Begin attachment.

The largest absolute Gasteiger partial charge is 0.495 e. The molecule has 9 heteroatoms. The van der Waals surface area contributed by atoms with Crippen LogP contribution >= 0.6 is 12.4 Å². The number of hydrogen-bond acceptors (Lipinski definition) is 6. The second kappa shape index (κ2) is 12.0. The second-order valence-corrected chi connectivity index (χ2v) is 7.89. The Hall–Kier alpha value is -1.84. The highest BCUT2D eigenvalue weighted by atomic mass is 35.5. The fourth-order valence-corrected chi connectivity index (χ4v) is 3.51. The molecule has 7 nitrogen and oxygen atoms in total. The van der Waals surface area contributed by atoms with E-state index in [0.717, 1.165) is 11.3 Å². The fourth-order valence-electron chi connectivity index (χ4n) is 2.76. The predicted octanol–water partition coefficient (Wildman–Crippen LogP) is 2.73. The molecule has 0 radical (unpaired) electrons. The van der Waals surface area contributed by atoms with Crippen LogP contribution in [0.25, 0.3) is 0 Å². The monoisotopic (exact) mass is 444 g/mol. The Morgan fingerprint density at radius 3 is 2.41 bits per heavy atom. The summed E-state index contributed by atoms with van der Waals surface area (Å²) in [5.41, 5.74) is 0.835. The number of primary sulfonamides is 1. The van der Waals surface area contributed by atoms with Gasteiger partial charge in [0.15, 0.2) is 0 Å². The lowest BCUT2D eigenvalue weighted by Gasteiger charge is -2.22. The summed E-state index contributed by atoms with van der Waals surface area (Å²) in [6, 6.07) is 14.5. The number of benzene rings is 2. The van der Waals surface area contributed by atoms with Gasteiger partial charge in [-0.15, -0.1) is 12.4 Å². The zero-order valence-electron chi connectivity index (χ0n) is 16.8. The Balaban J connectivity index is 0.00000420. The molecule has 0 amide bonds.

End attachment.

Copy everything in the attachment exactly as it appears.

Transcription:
The largest absolute Gasteiger partial charge is 0.495 e. The molecule has 9 heteroatoms. The van der Waals surface area contributed by atoms with Crippen LogP contribution >= 0.6 is 12.4 Å². The number of hydrogen-bond acceptors (Lipinski definition) is 6. The second kappa shape index (κ2) is 12.0. The second-order valence-corrected chi connectivity index (χ2v) is 7.89. The Hall–Kier alpha value is -1.84. The highest BCUT2D eigenvalue weighted by atomic mass is 35.5. The fourth-order valence-corrected chi connectivity index (χ4v) is 3.51. The molecule has 7 nitrogen and oxygen atoms in total. The van der Waals surface area contributed by atoms with E-state index in [0.717, 1.165) is 11.3 Å². The fourth-order valence-electron chi connectivity index (χ4n) is 2.76. The predicted octanol–water partition coefficient (Wildman–Crippen LogP) is 2.73. The molecule has 0 radical (unpaired) electrons. The van der Waals surface area contributed by atoms with Crippen LogP contribution in [0.25, 0.3) is 0 Å². The monoisotopic (exact) mass is 444 g/mol. The Morgan fingerprint density at radius 3 is 2.41 bits per heavy atom. The summed E-state index contributed by atoms with van der Waals surface area (Å²) in [5.41, 5.74) is 0.835. The number of primary sulfonamides is 1. The van der Waals surface area contributed by atoms with Gasteiger partial charge in [0.15, 0.2) is 0 Å². The lowest BCUT2D eigenvalue weighted by Gasteiger charge is -2.22. The summed E-state index contributed by atoms with van der Waals surface area (Å²) in [6, 6.07) is 14.5. The number of benzene rings is 2. The van der Waals surface area contributed by atoms with Gasteiger partial charge in [-0.15, -0.1) is 12.4 Å². The zero-order valence-electron chi connectivity index (χ0n) is 16.8. The Balaban J connectivity index is 0.00000420. The molecule has 0 amide bonds.